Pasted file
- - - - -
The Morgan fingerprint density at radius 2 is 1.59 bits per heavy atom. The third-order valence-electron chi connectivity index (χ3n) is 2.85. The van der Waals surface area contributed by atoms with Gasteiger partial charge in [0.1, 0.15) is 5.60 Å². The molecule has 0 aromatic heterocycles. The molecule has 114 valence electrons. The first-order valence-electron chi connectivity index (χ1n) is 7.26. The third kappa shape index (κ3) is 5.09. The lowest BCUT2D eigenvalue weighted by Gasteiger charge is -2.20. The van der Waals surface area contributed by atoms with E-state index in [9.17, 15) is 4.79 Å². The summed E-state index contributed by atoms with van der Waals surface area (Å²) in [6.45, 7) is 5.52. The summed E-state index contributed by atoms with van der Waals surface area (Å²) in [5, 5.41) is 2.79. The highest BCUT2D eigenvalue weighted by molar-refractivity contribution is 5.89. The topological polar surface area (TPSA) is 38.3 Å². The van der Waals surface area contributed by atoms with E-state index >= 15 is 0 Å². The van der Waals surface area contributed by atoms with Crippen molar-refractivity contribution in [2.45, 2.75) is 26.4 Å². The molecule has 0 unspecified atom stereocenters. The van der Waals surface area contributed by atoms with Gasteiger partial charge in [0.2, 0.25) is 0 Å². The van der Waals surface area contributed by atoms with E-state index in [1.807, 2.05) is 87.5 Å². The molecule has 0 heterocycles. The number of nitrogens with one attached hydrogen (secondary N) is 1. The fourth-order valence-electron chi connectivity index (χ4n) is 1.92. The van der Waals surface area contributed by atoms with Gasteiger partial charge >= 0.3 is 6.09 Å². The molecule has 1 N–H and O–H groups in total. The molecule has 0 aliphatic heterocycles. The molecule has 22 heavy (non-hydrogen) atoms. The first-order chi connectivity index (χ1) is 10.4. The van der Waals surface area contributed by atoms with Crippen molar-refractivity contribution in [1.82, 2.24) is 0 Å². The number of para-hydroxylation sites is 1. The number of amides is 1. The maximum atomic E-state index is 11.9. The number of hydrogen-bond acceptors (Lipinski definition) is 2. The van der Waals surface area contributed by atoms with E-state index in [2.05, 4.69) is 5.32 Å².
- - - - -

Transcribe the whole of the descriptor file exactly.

The Morgan fingerprint density at radius 2 is 1.59 bits per heavy atom. The third-order valence-electron chi connectivity index (χ3n) is 2.85. The van der Waals surface area contributed by atoms with Gasteiger partial charge in [0.1, 0.15) is 5.60 Å². The molecule has 0 aromatic heterocycles. The molecule has 114 valence electrons. The first-order valence-electron chi connectivity index (χ1n) is 7.26. The third kappa shape index (κ3) is 5.09. The lowest BCUT2D eigenvalue weighted by Gasteiger charge is -2.20. The van der Waals surface area contributed by atoms with E-state index in [9.17, 15) is 4.79 Å². The summed E-state index contributed by atoms with van der Waals surface area (Å²) in [6.45, 7) is 5.52. The summed E-state index contributed by atoms with van der Waals surface area (Å²) in [5, 5.41) is 2.79. The highest BCUT2D eigenvalue weighted by molar-refractivity contribution is 5.89. The topological polar surface area (TPSA) is 38.3 Å². The van der Waals surface area contributed by atoms with E-state index >= 15 is 0 Å². The van der Waals surface area contributed by atoms with Crippen molar-refractivity contribution in [2.45, 2.75) is 26.4 Å². The molecule has 0 unspecified atom stereocenters. The van der Waals surface area contributed by atoms with Gasteiger partial charge in [0.2, 0.25) is 0 Å². The van der Waals surface area contributed by atoms with E-state index in [1.807, 2.05) is 87.5 Å². The molecule has 0 heterocycles. The number of nitrogens with one attached hydrogen (secondary N) is 1. The fourth-order valence-electron chi connectivity index (χ4n) is 1.92. The van der Waals surface area contributed by atoms with Gasteiger partial charge >= 0.3 is 6.09 Å². The molecule has 1 N–H and O–H groups in total. The molecule has 0 aliphatic heterocycles. The molecule has 22 heavy (non-hydrogen) atoms. The first-order chi connectivity index (χ1) is 10.4. The van der Waals surface area contributed by atoms with Crippen molar-refractivity contribution in [1.82, 2.24) is 0 Å². The number of para-hydroxylation sites is 1. The number of amides is 1. The maximum atomic E-state index is 11.9. The number of hydrogen-bond acceptors (Lipinski definition) is 2. The van der Waals surface area contributed by atoms with E-state index in [2.05, 4.69) is 5.32 Å².